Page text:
A conversation with my dear friend this week brought up the thought – are we more anxious these days or do people just talk about it more? Surely in our age with wars going on around the world, economic and political uncertainty and the barrage of information about situations over which we have no control, we have cause for more anxiety. Our personal lives add stress and cause for fretting. Yet, God’s provision and promises do not expire. They weren’t for “back in the day when Jesus walked.” They are for you and for me today in this moment and age.
Surely there are many causes for anxiety and I never want to minimize the reality of panic attacks, anxiety disorders and overall fearfulness which can come as a result of old traumas, recent grief or physiological imbalances. These conditions can plague wonderful, God-honoring Christians and they aren’t a sign of weak faith that merely needs to pray harder, serve more, or memorize more verses of Scripture. The reality of anxiety in our lives has many roots. While holding that truth in our minds, let’s look at what God invites us into.
As we walk through Philippians, we come to this verse:
Be anxious for nothing, but in everything by prayer and supplication
with thanksgiving let your requests be made known to God (Php 4:6)
The word for anxious in Greek is merimnaō. It actually means “to take thought of,” “to be troubled with” or “to seek to promote our own interests.” God is telling us not to dwell on anything that would cause us to be caught up in fear. We don’t need to be troubled. We can come to God in prayer.
You may wonder what the difference is between prayer and supplication. The original word “prayer” as it is used in this verse means setting aside a special place to talk to God as if in a sanctuary. The word supplication means asking and seeking. I love the image God is painting here. He wants us to set aside a private place and time to come to Him so we can present what otherwise troubles us. We have an invitation to a personal sanctuary in and with Him.
I was so intrigued to find that the meaning of “anxious” revealed a seeking of our own interests. There is a selfishness which comes from fear that causes us to hoard and rely on ourselves instead of trusting God’s lavish provision. We lean towards anxious self-reliance when we don’t trust in God. In Matthew 6:25-34 God reminds us we don’t need to think of what we will wear or eat, how long we will live or what will happen tomorrow. We can rest because God knows our needs.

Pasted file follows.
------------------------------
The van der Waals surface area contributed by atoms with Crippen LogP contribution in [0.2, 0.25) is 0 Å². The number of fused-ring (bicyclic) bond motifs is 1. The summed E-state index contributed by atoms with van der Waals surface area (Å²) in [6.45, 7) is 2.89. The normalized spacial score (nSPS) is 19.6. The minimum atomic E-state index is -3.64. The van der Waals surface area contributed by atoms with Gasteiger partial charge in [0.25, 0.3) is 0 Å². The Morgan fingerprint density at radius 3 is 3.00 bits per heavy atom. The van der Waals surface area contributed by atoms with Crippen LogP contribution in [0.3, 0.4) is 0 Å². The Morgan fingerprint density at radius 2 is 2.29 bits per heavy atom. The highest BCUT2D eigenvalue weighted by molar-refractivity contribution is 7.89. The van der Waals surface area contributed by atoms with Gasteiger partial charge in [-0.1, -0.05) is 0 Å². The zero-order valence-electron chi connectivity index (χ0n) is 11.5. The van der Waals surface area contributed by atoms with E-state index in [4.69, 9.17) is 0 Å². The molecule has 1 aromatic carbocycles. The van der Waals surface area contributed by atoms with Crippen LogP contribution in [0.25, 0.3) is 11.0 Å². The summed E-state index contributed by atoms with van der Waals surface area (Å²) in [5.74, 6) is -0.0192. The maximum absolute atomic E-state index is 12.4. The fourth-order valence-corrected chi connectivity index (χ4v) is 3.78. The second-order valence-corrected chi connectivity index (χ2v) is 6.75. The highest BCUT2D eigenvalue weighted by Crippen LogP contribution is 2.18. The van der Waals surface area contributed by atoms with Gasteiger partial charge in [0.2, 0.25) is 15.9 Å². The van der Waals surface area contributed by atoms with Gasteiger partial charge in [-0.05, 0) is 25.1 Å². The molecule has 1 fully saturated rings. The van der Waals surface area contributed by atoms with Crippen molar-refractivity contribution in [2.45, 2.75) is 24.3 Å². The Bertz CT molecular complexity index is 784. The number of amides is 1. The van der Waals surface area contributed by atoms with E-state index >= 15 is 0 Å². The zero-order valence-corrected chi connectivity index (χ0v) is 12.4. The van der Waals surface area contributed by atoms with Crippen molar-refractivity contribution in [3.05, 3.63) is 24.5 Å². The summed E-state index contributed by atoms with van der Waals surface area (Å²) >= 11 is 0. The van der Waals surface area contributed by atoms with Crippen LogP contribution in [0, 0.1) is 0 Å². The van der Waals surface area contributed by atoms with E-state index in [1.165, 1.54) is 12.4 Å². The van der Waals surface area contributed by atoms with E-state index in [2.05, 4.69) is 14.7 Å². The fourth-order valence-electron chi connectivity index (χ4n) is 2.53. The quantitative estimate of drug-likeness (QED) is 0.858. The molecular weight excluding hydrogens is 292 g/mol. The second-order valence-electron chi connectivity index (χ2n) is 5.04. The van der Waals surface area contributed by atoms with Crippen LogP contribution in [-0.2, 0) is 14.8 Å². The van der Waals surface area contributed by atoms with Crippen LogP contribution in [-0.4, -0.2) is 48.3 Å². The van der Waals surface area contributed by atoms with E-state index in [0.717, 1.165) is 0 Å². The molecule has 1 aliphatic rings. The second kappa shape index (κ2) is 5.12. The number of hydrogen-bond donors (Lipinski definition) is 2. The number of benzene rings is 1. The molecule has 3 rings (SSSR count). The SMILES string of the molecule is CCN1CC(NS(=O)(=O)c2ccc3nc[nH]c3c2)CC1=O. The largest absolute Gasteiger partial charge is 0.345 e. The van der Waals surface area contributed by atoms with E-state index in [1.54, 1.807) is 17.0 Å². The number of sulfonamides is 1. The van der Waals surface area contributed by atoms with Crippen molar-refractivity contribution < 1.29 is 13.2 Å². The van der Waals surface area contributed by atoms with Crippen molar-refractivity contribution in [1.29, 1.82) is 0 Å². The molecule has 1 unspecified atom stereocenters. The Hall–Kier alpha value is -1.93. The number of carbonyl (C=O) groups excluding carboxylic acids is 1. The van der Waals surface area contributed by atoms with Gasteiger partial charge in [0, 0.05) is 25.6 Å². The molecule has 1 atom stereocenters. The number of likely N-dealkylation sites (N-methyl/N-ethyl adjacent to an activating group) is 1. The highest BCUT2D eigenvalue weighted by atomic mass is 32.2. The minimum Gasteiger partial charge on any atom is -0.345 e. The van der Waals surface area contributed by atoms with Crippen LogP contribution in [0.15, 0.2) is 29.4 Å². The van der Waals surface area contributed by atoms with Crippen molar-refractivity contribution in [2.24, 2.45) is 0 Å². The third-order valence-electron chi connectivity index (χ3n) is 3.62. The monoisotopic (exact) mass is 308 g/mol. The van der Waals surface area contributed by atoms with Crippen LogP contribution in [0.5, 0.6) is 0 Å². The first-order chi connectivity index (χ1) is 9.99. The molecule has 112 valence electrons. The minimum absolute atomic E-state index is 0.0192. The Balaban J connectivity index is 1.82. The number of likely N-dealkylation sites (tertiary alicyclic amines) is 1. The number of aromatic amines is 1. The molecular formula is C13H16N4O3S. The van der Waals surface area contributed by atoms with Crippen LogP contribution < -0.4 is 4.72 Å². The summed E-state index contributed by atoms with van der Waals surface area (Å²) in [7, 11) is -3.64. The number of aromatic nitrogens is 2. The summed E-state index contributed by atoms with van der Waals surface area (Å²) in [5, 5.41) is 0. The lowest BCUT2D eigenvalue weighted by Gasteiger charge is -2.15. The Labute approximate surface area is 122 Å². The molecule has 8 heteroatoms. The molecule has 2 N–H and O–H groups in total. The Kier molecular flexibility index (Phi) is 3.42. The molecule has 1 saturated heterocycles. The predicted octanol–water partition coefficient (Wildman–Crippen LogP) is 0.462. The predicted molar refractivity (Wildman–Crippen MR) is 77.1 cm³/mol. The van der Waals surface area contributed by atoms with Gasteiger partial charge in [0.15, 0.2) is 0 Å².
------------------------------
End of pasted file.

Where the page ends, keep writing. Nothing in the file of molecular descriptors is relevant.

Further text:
Elsewhere Jesus tells Martha (Mary’s sister) that she is “careful” (anxious) and troubled of many things. He is encouraging her to trust Him and abide with Him instead of fearfully flitting about getting her external world in order. Sometimes it feels as though we can contain anxiety by ordering our world. Do you feel that way? We fear the disorder because it makes us vulnerable. Being vulnerable makes us open to hurt. Keep it tidy, stay busy, and we don’t have to risk. We don’t have to feel. Oh, I get you, Martha. I’ve been there done that.
God offers something greater and simultaneously harder. In order to find peace, we have to risk intimacy which means relinquishing control and allowing ourselves to come unglued before Him. In this quiet, private place of entreating, we can learn to be safe and pray. It means letting go and that’s no small invitation. He is patient and He waits for our readiness. I have had to heal much from pains I held near and couldn’t relinquish. My internal, unseen wounds plagued me and held me back. Let me assure you, God is relentlessly gentle. He won’t give up. Never. He’ll hang out, hang on, hang in. He’s here even when every emotion in your body tells you elsewise. Imagine the person whom you trust the most in the world and then amp that care and safety on spiritual steroids. That love. That patient love is His for you. Come as you are and cast your cares on Him because He cares for you.
If you stand at the edge of the pool, longing to swim, to go deeper, to be known and simultaneously safer than you ever imagined, yet you can’t bring yourself to jump into His arms, ask someone to stand with you, hold your hand and jump in together. Sometimes it takes that willing lifeguard to help us off the edge of our self-reliant hesitations. Jump in. The water is warm. You will not drown in anything but love.
We can experience such safety that we brim with thankfulness – not necessarily for what has passed, but for what we trust, in faith, is yet to come as we surrender to Him all that concerns us. Certain of His goodness, we can know that no harm will come to us even though we surely will endure hurts. We can present our requests and know that God who loves us will meet our needs. As a matter of fact, His Word promises He provides more than we can ask or imagine.
Today, as you go through your day, stay tuned into your heart. When you find yourself fearful or anxious, pause. Go to a quiet place, set aside for you and Jesus (even if that is the bathroom while your children are knocking at the door) and present your requests from the place in you that trusts Jesus, knowing God will surely meet your deepest needs. Oh, let Him in. Take the chance to be more intimate than you have dared so far in your walk up to this moment.
I pray you found a breath of fresh air here and a moment to reflect and recharge your battery. I do love hearing from you. If something you read here touched you, please share with me. Come join the conversation at the Hearts Homeward Facebook page. Let me know how I can pray for you or if something I wrote here touched you.